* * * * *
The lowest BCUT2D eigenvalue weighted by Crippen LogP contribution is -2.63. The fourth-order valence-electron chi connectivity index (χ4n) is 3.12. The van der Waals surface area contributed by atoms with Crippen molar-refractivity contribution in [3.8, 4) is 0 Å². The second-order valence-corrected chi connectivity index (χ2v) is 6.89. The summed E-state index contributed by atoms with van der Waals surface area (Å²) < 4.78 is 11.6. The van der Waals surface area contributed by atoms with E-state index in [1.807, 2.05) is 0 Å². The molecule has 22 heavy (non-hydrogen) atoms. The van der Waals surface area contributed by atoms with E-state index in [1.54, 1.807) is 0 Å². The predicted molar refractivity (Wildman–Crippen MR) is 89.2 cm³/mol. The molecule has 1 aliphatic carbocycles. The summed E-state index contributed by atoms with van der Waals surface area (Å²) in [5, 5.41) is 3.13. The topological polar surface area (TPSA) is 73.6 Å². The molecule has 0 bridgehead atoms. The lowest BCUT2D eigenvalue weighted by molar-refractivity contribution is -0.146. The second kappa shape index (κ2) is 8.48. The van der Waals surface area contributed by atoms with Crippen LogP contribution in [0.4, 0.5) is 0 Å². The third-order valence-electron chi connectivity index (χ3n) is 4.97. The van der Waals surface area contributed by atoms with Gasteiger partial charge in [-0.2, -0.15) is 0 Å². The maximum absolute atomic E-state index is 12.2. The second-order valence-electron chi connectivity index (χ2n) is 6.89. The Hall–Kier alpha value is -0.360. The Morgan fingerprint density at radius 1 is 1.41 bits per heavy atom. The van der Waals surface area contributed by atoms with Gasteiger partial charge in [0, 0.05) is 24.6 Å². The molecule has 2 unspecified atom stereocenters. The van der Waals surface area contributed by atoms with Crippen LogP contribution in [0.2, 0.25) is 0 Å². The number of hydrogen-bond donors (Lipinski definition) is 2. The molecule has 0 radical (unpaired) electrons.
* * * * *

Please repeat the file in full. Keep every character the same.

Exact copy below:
The lowest BCUT2D eigenvalue weighted by Crippen LogP contribution is -2.63. The fourth-order valence-electron chi connectivity index (χ4n) is 3.12. The van der Waals surface area contributed by atoms with Crippen molar-refractivity contribution in [3.8, 4) is 0 Å². The second-order valence-corrected chi connectivity index (χ2v) is 6.89. The summed E-state index contributed by atoms with van der Waals surface area (Å²) < 4.78 is 11.6. The van der Waals surface area contributed by atoms with E-state index in [1.807, 2.05) is 0 Å². The molecule has 22 heavy (non-hydrogen) atoms. The van der Waals surface area contributed by atoms with E-state index in [1.54, 1.807) is 0 Å². The predicted molar refractivity (Wildman–Crippen MR) is 89.2 cm³/mol. The molecule has 1 aliphatic carbocycles. The summed E-state index contributed by atoms with van der Waals surface area (Å²) in [5, 5.41) is 3.13. The topological polar surface area (TPSA) is 73.6 Å². The molecule has 0 bridgehead atoms. The lowest BCUT2D eigenvalue weighted by molar-refractivity contribution is -0.146. The second kappa shape index (κ2) is 8.48. The van der Waals surface area contributed by atoms with Crippen LogP contribution in [0.4, 0.5) is 0 Å². The third-order valence-electron chi connectivity index (χ3n) is 4.97. The van der Waals surface area contributed by atoms with Gasteiger partial charge in [-0.2, -0.15) is 0 Å². The maximum absolute atomic E-state index is 12.2. The second-order valence-electron chi connectivity index (χ2n) is 6.89. The Hall–Kier alpha value is -0.360. The Morgan fingerprint density at radius 1 is 1.41 bits per heavy atom. The van der Waals surface area contributed by atoms with Gasteiger partial charge in [0, 0.05) is 24.6 Å². The molecule has 2 unspecified atom stereocenters. The van der Waals surface area contributed by atoms with Crippen LogP contribution in [0.2, 0.25) is 0 Å². The number of hydrogen-bond donors (Lipinski definition) is 2. The molecule has 0 radical (unpaired) electrons.